June 19 2013 Latest news:
Wednesday, February 6, 2013
Scientists from the University of East Anglia and the Centre for Environment, Fisheries & Aquaculture Science (Cefas) in Lowestoft are forging new links with a new appointment across both institutions.
Dr Martin Johnson has taken up the position of lecturer in marine sciences in a joint post which spans the school of Environmental Sciences and Cefas.
The overall aim of the Cefas–UEA strategic alliance is to produce high-quality science that will underpin policy-making, economic development and, ultimately, contribute to an improved quality of life. Cefas and UEA have committed to supporting the new post for a minimum of five years.
As well as helping scientists from both institutions work more closely, he will also pursue new collaborative research into “healthy seas” from a biogeochemical and ecological perspective. This research will be central in providing an evidence-base to support marine policy.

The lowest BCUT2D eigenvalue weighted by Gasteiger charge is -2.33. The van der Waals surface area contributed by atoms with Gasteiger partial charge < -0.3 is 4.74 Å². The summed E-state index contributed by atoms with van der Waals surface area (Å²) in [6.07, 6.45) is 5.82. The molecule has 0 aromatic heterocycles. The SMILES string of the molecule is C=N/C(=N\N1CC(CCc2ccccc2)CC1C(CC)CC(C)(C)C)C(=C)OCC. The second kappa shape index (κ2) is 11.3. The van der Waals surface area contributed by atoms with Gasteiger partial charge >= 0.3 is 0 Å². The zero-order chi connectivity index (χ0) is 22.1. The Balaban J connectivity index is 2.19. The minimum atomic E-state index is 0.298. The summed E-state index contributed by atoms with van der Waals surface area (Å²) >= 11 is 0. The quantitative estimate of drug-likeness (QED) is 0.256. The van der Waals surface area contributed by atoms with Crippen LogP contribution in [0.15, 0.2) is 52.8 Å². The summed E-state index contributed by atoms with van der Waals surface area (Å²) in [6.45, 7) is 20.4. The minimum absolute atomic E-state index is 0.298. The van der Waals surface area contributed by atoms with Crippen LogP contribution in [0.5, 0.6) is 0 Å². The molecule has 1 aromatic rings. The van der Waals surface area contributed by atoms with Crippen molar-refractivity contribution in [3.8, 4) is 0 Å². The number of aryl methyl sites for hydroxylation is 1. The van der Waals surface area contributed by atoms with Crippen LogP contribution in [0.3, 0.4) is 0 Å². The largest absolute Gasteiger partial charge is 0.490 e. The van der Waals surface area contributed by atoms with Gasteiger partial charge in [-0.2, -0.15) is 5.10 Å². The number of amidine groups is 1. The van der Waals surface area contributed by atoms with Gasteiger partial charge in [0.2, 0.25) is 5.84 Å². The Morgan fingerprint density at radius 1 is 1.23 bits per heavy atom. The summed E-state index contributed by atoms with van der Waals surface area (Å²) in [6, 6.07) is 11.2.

Dr Johnson said: “I hope to develop new research areas and projects, and to contribute to mentoring the scientists of the future. I’m also looking forward to spending more time at Cefas and getting to know Lowestoft better.
“UEA and Cefas’ shared vision for pursuing high-quality marine environmental sciences will help to make a real difference to society, as many of the issues facing us today – climate change, sustainable fisheries and protecting our seas from degradation – have a real resonance with policy-makers and the public.”
Cefas chief scientist Dr Stuart Rogers said: “Collaborations between the School of Environmental Sciences and Cefas have given us an almost unique capability to deliver top-quality research and advice on marine systems that span the spectrum from physics and chemistry, through biology and ecology, to environmental economics and management.
“Since they signed their strategic alliance in 2008, Cefas and the UEA have won and delivered collaborative projects focusing on climate change, fisheries, coastal processes, marine ecosystem services, marine policy, biogeochemistry and oceanography.”
Businesses can breath a sigh of relief at the news that dredging operations at Wells will resume today after being suspended for more than two months over a licensing issue.